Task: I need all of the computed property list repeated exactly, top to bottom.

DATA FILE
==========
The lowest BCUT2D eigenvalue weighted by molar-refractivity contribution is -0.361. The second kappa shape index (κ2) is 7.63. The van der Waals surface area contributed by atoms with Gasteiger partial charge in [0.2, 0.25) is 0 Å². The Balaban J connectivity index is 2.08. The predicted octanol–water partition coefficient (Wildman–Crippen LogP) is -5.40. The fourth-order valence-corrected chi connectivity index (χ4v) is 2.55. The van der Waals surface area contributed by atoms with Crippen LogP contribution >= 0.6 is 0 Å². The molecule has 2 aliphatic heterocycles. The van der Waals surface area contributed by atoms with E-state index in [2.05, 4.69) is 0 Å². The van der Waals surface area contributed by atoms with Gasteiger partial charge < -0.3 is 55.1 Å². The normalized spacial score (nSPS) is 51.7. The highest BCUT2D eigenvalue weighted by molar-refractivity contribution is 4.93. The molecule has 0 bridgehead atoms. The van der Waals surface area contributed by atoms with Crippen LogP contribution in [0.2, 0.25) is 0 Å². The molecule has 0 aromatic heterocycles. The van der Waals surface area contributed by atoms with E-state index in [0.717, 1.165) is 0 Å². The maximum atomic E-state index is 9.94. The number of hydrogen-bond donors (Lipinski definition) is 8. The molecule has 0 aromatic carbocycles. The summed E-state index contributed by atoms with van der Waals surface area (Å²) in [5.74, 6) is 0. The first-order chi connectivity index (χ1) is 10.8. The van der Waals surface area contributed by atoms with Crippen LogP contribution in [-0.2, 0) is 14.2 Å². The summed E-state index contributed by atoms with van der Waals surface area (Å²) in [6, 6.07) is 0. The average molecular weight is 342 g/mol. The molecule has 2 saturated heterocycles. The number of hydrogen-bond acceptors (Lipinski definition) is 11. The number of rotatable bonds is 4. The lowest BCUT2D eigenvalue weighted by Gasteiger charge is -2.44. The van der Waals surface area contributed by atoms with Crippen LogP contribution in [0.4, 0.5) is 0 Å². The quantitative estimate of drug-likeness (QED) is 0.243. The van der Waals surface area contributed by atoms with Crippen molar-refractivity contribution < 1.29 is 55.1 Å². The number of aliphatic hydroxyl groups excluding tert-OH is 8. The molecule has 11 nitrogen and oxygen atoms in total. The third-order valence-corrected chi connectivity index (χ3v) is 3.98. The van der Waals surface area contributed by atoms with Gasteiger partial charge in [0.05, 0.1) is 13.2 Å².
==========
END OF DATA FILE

The lowest BCUT2D eigenvalue weighted by molar-refractivity contribution is -0.361. The second kappa shape index (κ2) is 7.63. The van der Waals surface area contributed by atoms with Gasteiger partial charge in [0.2, 0.25) is 0 Å². The Balaban J connectivity index is 2.08. The predicted octanol–water partition coefficient (Wildman–Crippen LogP) is -5.40. The fourth-order valence-corrected chi connectivity index (χ4v) is 2.55. The van der Waals surface area contributed by atoms with Crippen LogP contribution >= 0.6 is 0 Å². The molecule has 2 aliphatic heterocycles. The van der Waals surface area contributed by atoms with E-state index in [2.05, 4.69) is 0 Å². The van der Waals surface area contributed by atoms with Gasteiger partial charge < -0.3 is 55.1 Å². The normalized spacial score (nSPS) is 51.7. The highest BCUT2D eigenvalue weighted by molar-refractivity contribution is 4.93. The molecule has 0 bridgehead atoms. The van der Waals surface area contributed by atoms with Crippen LogP contribution in [0.2, 0.25) is 0 Å². The molecule has 0 aromatic heterocycles. The van der Waals surface area contributed by atoms with E-state index in [0.717, 1.165) is 0 Å². The maximum atomic E-state index is 9.94. The number of hydrogen-bond donors (Lipinski definition) is 8. The molecule has 0 aromatic carbocycles. The summed E-state index contributed by atoms with van der Waals surface area (Å²) in [5.74, 6) is 0. The first-order chi connectivity index (χ1) is 10.8. The van der Waals surface area contributed by atoms with Crippen LogP contribution in [-0.2, 0) is 14.2 Å². The summed E-state index contributed by atoms with van der Waals surface area (Å²) in [6, 6.07) is 0. The average molecular weight is 342 g/mol. The molecule has 2 saturated heterocycles. The number of hydrogen-bond acceptors (Lipinski definition) is 11. The number of rotatable bonds is 4. The lowest BCUT2D eigenvalue weighted by Gasteiger charge is -2.44. The van der Waals surface area contributed by atoms with Crippen LogP contribution in [0.4, 0.5) is 0 Å². The quantitative estimate of drug-likeness (QED) is 0.243. The van der Waals surface area contributed by atoms with Crippen molar-refractivity contribution < 1.29 is 55.1 Å². The number of aliphatic hydroxyl groups excluding tert-OH is 8. The molecule has 11 nitrogen and oxygen atoms in total. The third-order valence-corrected chi connectivity index (χ3v) is 3.98. The van der Waals surface area contributed by atoms with Gasteiger partial charge in [0.05, 0.1) is 13.2 Å².